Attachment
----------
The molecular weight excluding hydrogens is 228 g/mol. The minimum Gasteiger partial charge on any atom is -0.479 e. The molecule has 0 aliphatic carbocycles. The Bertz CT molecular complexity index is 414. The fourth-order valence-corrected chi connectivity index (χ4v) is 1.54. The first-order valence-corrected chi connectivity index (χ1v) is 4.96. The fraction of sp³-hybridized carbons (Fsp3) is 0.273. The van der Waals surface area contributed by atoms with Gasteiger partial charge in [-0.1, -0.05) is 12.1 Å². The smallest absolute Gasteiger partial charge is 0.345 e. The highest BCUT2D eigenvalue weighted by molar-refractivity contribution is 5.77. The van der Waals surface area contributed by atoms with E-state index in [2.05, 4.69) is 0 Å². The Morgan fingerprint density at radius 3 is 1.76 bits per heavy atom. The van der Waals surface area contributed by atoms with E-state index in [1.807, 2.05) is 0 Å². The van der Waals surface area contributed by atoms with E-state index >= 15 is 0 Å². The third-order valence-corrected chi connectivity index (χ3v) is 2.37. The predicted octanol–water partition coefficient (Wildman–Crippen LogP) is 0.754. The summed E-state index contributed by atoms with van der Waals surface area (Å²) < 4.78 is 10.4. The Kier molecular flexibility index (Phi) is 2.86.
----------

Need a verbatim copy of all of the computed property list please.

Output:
The molecular weight excluding hydrogens is 228 g/mol. The minimum Gasteiger partial charge on any atom is -0.479 e. The molecule has 0 aliphatic carbocycles. The Bertz CT molecular complexity index is 414. The fourth-order valence-corrected chi connectivity index (χ4v) is 1.54. The first-order valence-corrected chi connectivity index (χ1v) is 4.96. The fraction of sp³-hybridized carbons (Fsp3) is 0.273. The van der Waals surface area contributed by atoms with Gasteiger partial charge in [-0.1, -0.05) is 12.1 Å². The smallest absolute Gasteiger partial charge is 0.345 e. The highest BCUT2D eigenvalue weighted by molar-refractivity contribution is 5.77. The van der Waals surface area contributed by atoms with E-state index in [2.05, 4.69) is 0 Å². The Morgan fingerprint density at radius 3 is 1.76 bits per heavy atom. The van der Waals surface area contributed by atoms with E-state index in [1.807, 2.05) is 0 Å². The van der Waals surface area contributed by atoms with E-state index >= 15 is 0 Å². The third-order valence-corrected chi connectivity index (χ3v) is 2.37. The predicted octanol–water partition coefficient (Wildman–Crippen LogP) is 0.754. The summed E-state index contributed by atoms with van der Waals surface area (Å²) < 4.78 is 10.4. The Kier molecular flexibility index (Phi) is 2.86.